Jump to content

With molecular diagnostics to biomarker-based personalised therapy

Diagnosing suitable biomarkers is a prerequisite for tailoring personalised therapies to patient heterogeneity. Genetic tests and genome sequencing play a key role in these diagnoses. Up until now, personalised therapy has achieved the greatest success in the field of oncology. However, personalised treatments are also gaining in importance for treating other diseases. In Baden-Württemberg, the expansion and further development of personalised treatments to other indications is mainly the realm of large interdisciplinary institutions such as the Heidelberg Centre for Personalised Oncology and the Centre for Personalised Medicine in Tübingen.

Personalised medicine is usually defined as a search for therapies that are tailored to the requirements of individual patients that involves finding the drugs that are best suited to treat a given patient’s particular condition. One would think that this has always been every good doctor’s goal. However, the paradigm shift brought about by personalised medicine, which has been coming for a good ten years, can only be achieved through a methodological approach. In 2016, immunologist Professor Hans-Georg Rammensee from Tübingen explained personalised medicine as follows: “One looks at a patient, analyses his or her biomarkers and then selects a drug from an existing arsenal of medicines that optimally matches a given patient.”

The figure consists of two parts. The left-hand side of the figure shows a group of "one-size-fits-all" patients where everyone is given the same medicine. The photo on the right-hand side shows how personalised medicine works. Patients are grouped into certain groups using molecular diagnostics and biomarker-based stratification. Different therapies are used for treating the different groups. A diagram included in both sides of the figure compares the efficacy with the tolerability of the therapies. It is obvious that personalised treatments have fewer side effects and a greater efficacy than the one-fits-all medicines.
"One-size-fits-all" medicine versus "personalised medicine". © EJ, modified from a figure provided by the Helmholtz Centre for Infection Research

Personalised, individualised or stratified medicine

Rammensee explicitly referred to "stratified medicine", a term that has increasingly been used in recent years to replace "personalised medicine". The use of the term personalised has been questioned, because personalised medicine is not about individual characteristics such as self-knowledge or reflection, but about an individual’s molecular and biological makeup. The term “individualised medicine” is often used as a synonym for “personalised medicine” but is also a term that has been questioned. This is because rather than referring to a distinct individual, it usually designates the grouping of a patient into a subpopulation with a specific disease “subtype” that differs from other diagnosed subtypes through defined characteristics (“markers”). This is called stratification. However, this article is not about semantic differences and will therefore continue to use the term personalised medicine, which is still the most common of the three.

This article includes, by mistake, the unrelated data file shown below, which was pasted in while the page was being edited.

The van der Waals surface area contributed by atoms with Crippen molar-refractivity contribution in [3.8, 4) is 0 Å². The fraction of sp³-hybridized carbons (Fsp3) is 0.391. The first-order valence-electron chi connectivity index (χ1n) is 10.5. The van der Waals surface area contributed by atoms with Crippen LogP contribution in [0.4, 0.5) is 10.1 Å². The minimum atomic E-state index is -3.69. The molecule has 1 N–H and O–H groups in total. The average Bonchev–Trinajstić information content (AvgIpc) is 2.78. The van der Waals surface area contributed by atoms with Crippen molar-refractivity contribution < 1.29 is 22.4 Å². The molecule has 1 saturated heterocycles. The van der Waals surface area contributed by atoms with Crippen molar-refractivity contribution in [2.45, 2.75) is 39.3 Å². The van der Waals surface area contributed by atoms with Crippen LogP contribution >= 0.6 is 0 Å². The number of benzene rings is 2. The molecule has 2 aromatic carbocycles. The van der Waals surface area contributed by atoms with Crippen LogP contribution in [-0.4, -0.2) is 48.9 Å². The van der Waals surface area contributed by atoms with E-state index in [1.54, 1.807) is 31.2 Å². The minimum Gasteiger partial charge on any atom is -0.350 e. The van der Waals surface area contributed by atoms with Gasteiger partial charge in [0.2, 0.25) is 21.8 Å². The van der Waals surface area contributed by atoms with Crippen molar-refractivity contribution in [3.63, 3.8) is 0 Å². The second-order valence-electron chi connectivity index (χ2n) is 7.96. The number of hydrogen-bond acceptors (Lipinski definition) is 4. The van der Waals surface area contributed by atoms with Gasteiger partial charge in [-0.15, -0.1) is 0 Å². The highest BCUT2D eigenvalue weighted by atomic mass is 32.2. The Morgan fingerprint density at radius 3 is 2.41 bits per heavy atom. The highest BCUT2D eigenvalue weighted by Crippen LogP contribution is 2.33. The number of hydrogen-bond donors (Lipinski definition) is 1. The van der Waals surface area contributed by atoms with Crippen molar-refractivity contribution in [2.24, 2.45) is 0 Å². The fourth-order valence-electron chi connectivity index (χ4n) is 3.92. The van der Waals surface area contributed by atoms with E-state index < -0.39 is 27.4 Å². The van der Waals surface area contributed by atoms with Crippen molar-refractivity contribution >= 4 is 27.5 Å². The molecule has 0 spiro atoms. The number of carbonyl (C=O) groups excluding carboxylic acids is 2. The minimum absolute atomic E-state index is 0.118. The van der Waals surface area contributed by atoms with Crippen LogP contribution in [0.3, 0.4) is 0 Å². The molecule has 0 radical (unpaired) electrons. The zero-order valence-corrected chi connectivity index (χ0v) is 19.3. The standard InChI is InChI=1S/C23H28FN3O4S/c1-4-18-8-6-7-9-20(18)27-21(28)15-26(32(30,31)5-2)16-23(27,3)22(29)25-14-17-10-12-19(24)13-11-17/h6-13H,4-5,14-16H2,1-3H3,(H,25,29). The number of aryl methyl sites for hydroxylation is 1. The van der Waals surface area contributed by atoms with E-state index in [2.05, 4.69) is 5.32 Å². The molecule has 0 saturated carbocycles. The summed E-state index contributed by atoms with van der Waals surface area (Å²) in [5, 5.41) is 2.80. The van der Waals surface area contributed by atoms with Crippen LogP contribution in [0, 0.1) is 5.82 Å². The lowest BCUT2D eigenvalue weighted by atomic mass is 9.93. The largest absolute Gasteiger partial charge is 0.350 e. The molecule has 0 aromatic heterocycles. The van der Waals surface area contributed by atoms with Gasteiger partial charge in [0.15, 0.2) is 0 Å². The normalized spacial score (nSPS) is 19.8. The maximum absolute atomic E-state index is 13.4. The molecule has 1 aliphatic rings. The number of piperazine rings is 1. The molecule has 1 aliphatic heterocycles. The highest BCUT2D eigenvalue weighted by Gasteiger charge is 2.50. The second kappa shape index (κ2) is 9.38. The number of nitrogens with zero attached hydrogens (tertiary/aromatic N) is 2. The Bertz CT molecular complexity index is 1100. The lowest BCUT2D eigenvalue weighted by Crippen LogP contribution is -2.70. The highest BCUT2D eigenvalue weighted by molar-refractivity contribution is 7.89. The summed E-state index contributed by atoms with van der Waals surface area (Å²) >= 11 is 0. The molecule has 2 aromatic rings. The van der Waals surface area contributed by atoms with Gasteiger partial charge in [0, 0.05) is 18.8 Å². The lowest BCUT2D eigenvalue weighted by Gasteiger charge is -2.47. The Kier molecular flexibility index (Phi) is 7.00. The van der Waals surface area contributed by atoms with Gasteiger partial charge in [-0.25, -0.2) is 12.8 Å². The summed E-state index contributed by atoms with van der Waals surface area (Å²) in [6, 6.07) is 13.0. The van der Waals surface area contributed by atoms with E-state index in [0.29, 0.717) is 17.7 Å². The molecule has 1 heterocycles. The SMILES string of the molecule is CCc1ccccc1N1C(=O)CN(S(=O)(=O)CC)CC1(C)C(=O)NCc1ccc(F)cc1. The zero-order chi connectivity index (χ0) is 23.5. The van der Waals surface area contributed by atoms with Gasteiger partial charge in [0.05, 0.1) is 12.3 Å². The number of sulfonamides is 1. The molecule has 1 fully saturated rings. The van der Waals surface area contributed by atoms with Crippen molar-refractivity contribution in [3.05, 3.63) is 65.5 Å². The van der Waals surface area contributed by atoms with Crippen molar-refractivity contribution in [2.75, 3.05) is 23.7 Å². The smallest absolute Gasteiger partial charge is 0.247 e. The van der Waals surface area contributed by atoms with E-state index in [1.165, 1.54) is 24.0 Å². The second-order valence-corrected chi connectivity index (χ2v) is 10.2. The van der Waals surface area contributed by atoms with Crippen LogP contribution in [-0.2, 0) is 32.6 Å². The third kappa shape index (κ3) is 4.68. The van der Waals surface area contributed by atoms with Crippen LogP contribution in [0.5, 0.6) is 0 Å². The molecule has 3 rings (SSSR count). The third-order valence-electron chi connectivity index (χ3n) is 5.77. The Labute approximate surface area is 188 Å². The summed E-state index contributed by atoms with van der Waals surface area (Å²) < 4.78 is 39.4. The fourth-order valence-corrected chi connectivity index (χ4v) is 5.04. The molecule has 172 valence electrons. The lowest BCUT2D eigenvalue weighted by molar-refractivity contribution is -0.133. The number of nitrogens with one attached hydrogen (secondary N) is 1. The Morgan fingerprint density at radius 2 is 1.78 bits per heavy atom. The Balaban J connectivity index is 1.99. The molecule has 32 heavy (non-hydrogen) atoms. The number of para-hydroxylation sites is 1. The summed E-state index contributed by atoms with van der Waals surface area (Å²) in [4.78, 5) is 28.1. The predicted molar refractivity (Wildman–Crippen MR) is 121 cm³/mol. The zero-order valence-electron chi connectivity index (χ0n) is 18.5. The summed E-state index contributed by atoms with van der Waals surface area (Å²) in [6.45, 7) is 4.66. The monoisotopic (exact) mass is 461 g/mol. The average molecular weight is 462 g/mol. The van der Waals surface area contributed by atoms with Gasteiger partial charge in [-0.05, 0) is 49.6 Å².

Companion diagnostics

Genome sequencing is a basic technology in personalised medicine; the photo shows the sequencing centre at the DKFZ. © DKFZ

Diagnosing biomarkers is of crucial importance for this new approach to patient care. Biomarkers are used to determine a patient’s specific clinical picture and to select the most suitable drug to treat a patient’s disease. Accurate disease diagnosis is a prerequisite for personalised treatment. The development of an appropriate diagnostic test goes often hand in hand with or even precedes the development of a highly specific drug. This is called “companion diagnostics”, and is used to determine the effect of a therapeutic drug in a specific person.

For example, before the therapeutic antibody trastuzumab is used for treating metastatic breast cancer or stomach cancer, it is imperative to find out whether a particular patient’s tumour overexpresses a particular cell surface protein called epidermal growth factor receptor HER2, which this antibody targets. Similarly, the personalised treatment of colon and lung cancer requires knowledge and hence tests to find out whether the patient in question has mutations in the KRAS gene. Metastatic melanoma often contains a specific mutation in an oncogene called BRAF-V600, which can be identified in a test that detects the presence of a BRAF-V600 mutation and the cancer is then treated with targeted medicines.

There are still relatively few validated, clinically tested companion diagnostic tests. However, as the number of personalised therapies grows, the number of clinically tested companion diagnostic tests will undoubtedly rise considerably over the next few years. The Interreg project Codex4SMEs, which is being funded by the European Union from 2017 to 2020 with funds totalling 1.9 million euros and coordinated by BioRegio STERN Management GmbH in Stuttgart, promotes the development of companion diagnostics by small and medium-sized enterprises in seven countries in North-West Europe.

Genome sequencing of every cancer